Consistency Is In Short Supply In Chase Chase
LONG POND, Pa. – With six races remaining until the field is set for this year’s NASCAR Chase for the Sprint Cup championship, Jimmie Johnson has been so dominant he could sit out one of the upcoming events and still hold a commanding points lead.
But that’s certainly not the case for the handful of drivers sitting just outside of the top 10 hoping to land a coveted berth in this year’s Chase as the series rolls into Pocono Raceway for Sunday’s GoBowling.com 500.
It’s anybody’s guess which drivers will grab the final spots for this year’s version of NASCAR’s playoffs following the race in Richmond, Va. next month.
“I think there is a lot of inconsistency this year,” said Jeff Burton, who is 20th in points. “You look at the teams that are from 10th to 20th, there’s just a great deal of inconsistency in there.
“None of those teams have shown the ability to maintain momentum. None of those teams have shown the ability from a speed standpoint or a reliability standpoint to get on a roll. Someone will, but I don’t know who that is.
Ryan Newman is mired at 16th in the standings. But the Indiana native took a huge step toward making the Chase by winning at Indianapolis on Sunday.
His victory puts him in the running to secure one of the two wildcard berths.
“Ryan winning last week puts more pressure on more teams,” Burton said. “That’s more pressure and forces people to do things that otherwise they wouldn’t do and mistakes pop up.
“So, I think the next six weeks is going to be really interesting. I think it’s going to be a dog fight.”
Jeff Gordon enters Pocono as the race’s defending champion. But he sits on the Chase bubble in 10th in the driver standings.
“This is a good track for us and a good place for us to come and fight and do battle,” Gordon said Friday at Pocono. “You want to get those wins to try to secure things up for you. But we’ve got a lot of tough competitors battling for 10th and those wildcard spots.”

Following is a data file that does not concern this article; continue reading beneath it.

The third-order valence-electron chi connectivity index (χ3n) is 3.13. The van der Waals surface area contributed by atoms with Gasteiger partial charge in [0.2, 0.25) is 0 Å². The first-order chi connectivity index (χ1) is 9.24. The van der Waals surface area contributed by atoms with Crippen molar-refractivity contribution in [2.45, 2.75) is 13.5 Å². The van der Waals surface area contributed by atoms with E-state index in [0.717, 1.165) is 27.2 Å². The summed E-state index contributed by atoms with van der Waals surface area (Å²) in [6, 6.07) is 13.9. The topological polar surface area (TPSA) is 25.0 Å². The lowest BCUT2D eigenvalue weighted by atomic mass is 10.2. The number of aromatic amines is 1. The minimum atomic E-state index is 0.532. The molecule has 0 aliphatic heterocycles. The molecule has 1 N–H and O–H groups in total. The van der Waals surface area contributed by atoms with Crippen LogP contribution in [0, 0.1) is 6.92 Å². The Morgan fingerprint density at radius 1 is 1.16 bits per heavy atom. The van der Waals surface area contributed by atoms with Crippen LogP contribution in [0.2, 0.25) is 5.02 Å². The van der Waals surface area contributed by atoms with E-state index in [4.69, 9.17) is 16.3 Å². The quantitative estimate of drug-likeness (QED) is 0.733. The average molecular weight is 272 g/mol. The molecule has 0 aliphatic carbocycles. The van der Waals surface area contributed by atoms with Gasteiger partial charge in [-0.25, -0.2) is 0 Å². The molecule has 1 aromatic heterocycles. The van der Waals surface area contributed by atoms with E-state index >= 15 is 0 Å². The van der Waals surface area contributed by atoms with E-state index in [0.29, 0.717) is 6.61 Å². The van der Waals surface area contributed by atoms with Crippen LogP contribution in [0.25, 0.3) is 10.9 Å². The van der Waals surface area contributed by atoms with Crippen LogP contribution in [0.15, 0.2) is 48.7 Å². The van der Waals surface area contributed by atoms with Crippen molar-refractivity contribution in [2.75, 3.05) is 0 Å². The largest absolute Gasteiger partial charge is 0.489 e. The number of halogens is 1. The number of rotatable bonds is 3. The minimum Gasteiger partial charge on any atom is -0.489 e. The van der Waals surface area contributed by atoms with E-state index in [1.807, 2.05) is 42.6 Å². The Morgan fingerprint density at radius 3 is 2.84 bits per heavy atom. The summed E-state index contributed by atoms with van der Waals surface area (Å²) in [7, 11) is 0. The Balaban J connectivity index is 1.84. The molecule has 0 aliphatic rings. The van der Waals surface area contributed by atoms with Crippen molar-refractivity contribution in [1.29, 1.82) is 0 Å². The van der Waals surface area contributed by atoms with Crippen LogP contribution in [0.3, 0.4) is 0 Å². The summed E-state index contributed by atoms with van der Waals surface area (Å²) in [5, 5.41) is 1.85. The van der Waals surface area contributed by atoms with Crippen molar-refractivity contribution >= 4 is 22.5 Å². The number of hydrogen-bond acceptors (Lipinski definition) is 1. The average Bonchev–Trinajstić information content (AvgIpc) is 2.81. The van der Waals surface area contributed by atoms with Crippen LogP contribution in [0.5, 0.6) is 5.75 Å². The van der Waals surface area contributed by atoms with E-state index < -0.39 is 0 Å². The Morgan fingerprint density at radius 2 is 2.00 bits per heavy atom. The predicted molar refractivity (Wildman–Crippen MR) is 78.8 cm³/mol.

Fresh off his win at Indy, Newman held court with the media on Friday and was asked about the possibility of a Sprint Cup race being held on a weeknight.
“I think it would be awesome and I have said that for a long time,” he said. “I said after (last week’s Wednesday night truck race at) Eldora (Speedway) that I can’t believe they are spending $400 million at Daytona when they just need to move dirt in.
“Dirt is cheap…well, it’s not exactly cheap, but it’s cheaper than $400 million. I think it would be amazing for our sport and I think Eldora was successful from a racer’s standpoint. I did not see it necessarily from a fan standpoint, but I did actually watch the race afterwards. I have a biased opinion sitting from my perspective, but I think it would be good and there is a market out there for it.
“I think it makes sense to do it during the week, and I have said that for a while. I wish that we could actually race on a week night and make it simple, and make it good for the fans so that they could come out and be a part of it and free up some of our weekends so that we can have somewhat of a normal life.”
If you’re in the Pocono area on Saturday and spot a group of bicyclists, you’re not seeing things if you think you spotted five-time NASCAR champion Jimmie Johnson.
“(On Saturday), I’m going to ride,” Johnson said. “It’s just for fun just to stay active and tomorrow’s ride is a lot of fun. There is a group of probably; it depends, but 8-15 guys that ride and the majority of them are all crew members.
“We have our bikes here and we will load up and ride. This is pretty hilly terrain around here so we will ride; I think this ride is about 50 miles and 5,000 feet of climbing. We will ride on a Saturday.
“It’s not a killer pace, we are not trying to race we are just riding along. If we see a little country store we will stop and grab a Gatorade and a snack, talk a little bit and head off to the next spot. It’s really a fun way to burn some calories, stay fit and get through the afternoon and not sit in the motorhome on a weekend and eat way too many calories watching television.”
As you enter the gates at Pocono Raceway, you immediately notice the 2.5-mile facility’s unique layout and the two steeples overlooking the frontstretch.
But the oddities of the “Tricky Triangle” go far beyond its appearance.
A fan once ran across the track here during an event in front of Davey Allison and Kyle Petty as they battled for the lead.
During qualifying for a race here in the mid-1980s, Neil Bonnett hit a deer in his No. 12 Chevrolet.
More recently, Kasey Kahne got out of control near the Tunnel Turn and the rear of his battered car clipped a series of trees.
Burton isn’t completely surprised at the odd circumstances that occur now and then at the triangle-shaped course.
“When you’re at a 2.5-mile race track and you have three distinct corners, this is a recipe for strange things to happen,” Burton said. “It’s in a really interesting part of the country and there is so much wildlife here.
“It’s a very rural area. All that opens a door for opportunity for things you won’t see necessarily at Indianapolis for example. It’s a unique facility. There’s a lot of history here.”
– Jeff Hood can be reached at firstname.lastname@example.orgNo Comment